Step 3 – Clearly Communicate Expectations
I had a parent apologize to me their senior year that they never came to youth group anymore. My response was “you must not know that I told him to quit coming and go to his small group.” The mom was shocked until I explained to her that we were estatic that her son was staying connected to the program that would best stimulate his growth as a disciple of Christ.
You will need to clearly communicate to students and parents how your intentional discipleship plan works and what programs you feel they must be attending.
Step 4 – Give Permission
While you are communicating what they need to attend, you need to give them permission to not attend other programs. You want to still identify leaders and give them places to lead the younger members of your ministry. Having youth be role models for each other is important, but not every junior or senior needs to be in a leadership position and many of them do not have time.
Step 5 – Trading Guilt for Encouragement and Accountabiltiy
For years I would try to guilt our upperclassmen into staying active in our programs, I found this exhausting for them and for me. When I traded in my guilt speech in for encouragement, I found my personal anxiety level come down and my students as well. I encouraged them to find their place on our discipleship journey. I encouraged them to do the things that helped them grow up whether that was getting a job or finding leadership positions.
Then, I held them accountable. After clearly communicating expectations, giving them permission, and then encouraging them, we held them accountable. We followed up with small group leaders to make sure folks were participating and not falling off the map. We were able to show them how learning to be accountable to their spiritual growth was a part of growing up and maturing as a disciple.
I know I make it sound easy. Please feel free to comment and ask questions. I would love to share with you more details if it would help your program. Please know it wasn’t easy. We sacrificed personal pride to ensure that our students continued to grow. So my question is what have you learned in youth ministry that hurt your pride but lead you to a stronger ministry.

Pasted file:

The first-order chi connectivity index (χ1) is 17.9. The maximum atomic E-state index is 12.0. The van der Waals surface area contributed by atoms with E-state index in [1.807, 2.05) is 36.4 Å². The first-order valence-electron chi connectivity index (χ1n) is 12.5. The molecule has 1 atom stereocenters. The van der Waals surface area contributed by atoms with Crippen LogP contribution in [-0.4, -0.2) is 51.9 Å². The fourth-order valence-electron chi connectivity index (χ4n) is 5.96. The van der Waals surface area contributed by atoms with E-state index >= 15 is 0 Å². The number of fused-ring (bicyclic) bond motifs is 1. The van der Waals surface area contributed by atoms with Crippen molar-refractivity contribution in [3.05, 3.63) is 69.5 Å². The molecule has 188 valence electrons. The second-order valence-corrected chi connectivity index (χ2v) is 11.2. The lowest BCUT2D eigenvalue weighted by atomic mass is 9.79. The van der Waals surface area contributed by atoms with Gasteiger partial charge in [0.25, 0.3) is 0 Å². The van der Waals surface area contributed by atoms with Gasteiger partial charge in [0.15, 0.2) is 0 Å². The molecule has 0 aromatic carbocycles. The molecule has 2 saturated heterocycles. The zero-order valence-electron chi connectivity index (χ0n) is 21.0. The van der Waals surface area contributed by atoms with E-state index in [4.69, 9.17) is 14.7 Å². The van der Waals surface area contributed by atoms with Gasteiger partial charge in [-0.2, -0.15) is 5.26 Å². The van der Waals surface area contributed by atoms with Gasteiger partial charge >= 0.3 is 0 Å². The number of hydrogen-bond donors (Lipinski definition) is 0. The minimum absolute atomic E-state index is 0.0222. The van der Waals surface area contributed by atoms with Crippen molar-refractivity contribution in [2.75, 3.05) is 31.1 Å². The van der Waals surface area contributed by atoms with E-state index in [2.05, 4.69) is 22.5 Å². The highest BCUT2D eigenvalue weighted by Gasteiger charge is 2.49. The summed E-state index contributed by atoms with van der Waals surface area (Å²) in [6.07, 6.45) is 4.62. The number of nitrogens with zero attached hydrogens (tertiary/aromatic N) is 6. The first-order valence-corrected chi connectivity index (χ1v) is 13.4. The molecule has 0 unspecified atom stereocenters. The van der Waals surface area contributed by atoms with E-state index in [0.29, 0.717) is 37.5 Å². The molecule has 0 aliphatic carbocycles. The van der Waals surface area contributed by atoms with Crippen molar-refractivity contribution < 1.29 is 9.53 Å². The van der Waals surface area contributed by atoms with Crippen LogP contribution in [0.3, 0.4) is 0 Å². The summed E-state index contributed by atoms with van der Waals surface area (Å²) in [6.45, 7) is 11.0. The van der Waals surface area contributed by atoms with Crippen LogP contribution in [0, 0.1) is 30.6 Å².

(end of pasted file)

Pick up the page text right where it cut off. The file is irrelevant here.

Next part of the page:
CYMT is excited about its newest endeavor, Theology Together. Theology Together educates both teenagers and youth workers as they engage in theological reflection, spiritual practice, vital service, and vocational discernment. The Theology Together process produces reflective action that is embedded in the fabric of youth ministry in all of its contexts. We believe strongly that youth are theologians and belong at the center of tough, life-changing dialogue around faith, relationships, and life. We place teenagers in the driver seat alongside their youth pastors and leaders, equipping each individual to think differently about youth ministry, to provoke a sense of awe and wonder: a WOW moment.
Youth theology is theology built upon the simple doctrinal principle of the priesthood of all believers, and takes that principle right down to its natural conclusion: that all believers, including youth, teens, adolescents, etc. are theologians. It is theology that values all youth as theologians. Here we will share with you how to engage with youth theology in your own ministry.
A few weeks ago, we shared the launch of Theology Together 2.0. Today, Dwight (the director of Theology Together) will be sharing with us one experience […]